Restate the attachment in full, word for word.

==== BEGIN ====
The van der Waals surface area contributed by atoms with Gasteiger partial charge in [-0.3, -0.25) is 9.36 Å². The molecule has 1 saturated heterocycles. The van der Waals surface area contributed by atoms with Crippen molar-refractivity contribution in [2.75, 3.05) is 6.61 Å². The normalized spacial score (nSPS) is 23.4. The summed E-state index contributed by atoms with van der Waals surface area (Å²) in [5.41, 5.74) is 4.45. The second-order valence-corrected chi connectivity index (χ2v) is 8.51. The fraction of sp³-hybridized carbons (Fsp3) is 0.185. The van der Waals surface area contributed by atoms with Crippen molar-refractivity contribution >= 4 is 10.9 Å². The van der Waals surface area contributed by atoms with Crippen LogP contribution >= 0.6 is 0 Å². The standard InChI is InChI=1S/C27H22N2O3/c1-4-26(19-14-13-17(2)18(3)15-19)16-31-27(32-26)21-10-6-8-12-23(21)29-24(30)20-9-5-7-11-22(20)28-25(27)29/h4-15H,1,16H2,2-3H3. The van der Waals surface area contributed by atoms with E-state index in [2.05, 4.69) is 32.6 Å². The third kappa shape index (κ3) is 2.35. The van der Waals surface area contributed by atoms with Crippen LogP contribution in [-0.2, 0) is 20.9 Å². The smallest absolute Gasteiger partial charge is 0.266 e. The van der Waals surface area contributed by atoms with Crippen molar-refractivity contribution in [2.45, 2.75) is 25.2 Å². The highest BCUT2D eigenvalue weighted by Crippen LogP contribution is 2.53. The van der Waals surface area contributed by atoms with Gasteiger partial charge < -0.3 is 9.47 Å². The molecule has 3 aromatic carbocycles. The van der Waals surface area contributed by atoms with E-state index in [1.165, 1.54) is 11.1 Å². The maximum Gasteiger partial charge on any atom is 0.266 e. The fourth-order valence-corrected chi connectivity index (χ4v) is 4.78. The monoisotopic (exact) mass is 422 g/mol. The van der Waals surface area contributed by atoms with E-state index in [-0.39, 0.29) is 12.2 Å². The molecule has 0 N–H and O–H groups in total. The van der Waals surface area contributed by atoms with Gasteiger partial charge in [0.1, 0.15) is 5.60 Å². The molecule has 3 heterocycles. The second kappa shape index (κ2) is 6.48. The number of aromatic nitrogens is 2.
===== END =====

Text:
The van der Waals surface area contributed by atoms with Gasteiger partial charge in [-0.3, -0.25) is 9.36 Å². The molecule has 1 saturated heterocycles. The van der Waals surface area contributed by atoms with Crippen molar-refractivity contribution in [2.75, 3.05) is 6.61 Å². The normalized spacial score (nSPS) is 23.4. The summed E-state index contributed by atoms with van der Waals surface area (Å²) in [5.41, 5.74) is 4.45. The second-order valence-corrected chi connectivity index (χ2v) is 8.51. The fraction of sp³-hybridized carbons (Fsp3) is 0.185. The van der Waals surface area contributed by atoms with Crippen molar-refractivity contribution >= 4 is 10.9 Å². The van der Waals surface area contributed by atoms with Crippen LogP contribution >= 0.6 is 0 Å². The standard InChI is InChI=1S/C27H22N2O3/c1-4-26(19-14-13-17(2)18(3)15-19)16-31-27(32-26)21-10-6-8-12-23(21)29-24(30)20-9-5-7-11-22(20)28-25(27)29/h4-15H,1,16H2,2-3H3. The van der Waals surface area contributed by atoms with E-state index in [2.05, 4.69) is 32.6 Å². The third kappa shape index (κ3) is 2.35. The van der Waals surface area contributed by atoms with Crippen LogP contribution in [-0.2, 0) is 20.9 Å². The smallest absolute Gasteiger partial charge is 0.266 e. The van der Waals surface area contributed by atoms with Crippen molar-refractivity contribution in [2.45, 2.75) is 25.2 Å². The highest BCUT2D eigenvalue weighted by Crippen LogP contribution is 2.53. The van der Waals surface area contributed by atoms with Gasteiger partial charge < -0.3 is 9.47 Å². The molecule has 3 aromatic carbocycles. The van der Waals surface area contributed by atoms with E-state index in [1.165, 1.54) is 11.1 Å². The maximum Gasteiger partial charge on any atom is 0.266 e. The fourth-order valence-corrected chi connectivity index (χ4v) is 4.78. The monoisotopic (exact) mass is 422 g/mol. The van der Waals surface area contributed by atoms with E-state index in [-0.39, 0.29) is 12.2 Å². The molecule has 0 N–H and O–H groups in total. The van der Waals surface area contributed by atoms with Gasteiger partial charge in [0.1, 0.15) is 5.60 Å². The molecule has 3 heterocycles. The second kappa shape index (κ2) is 6.48. The number of aromatic nitrogens is 2.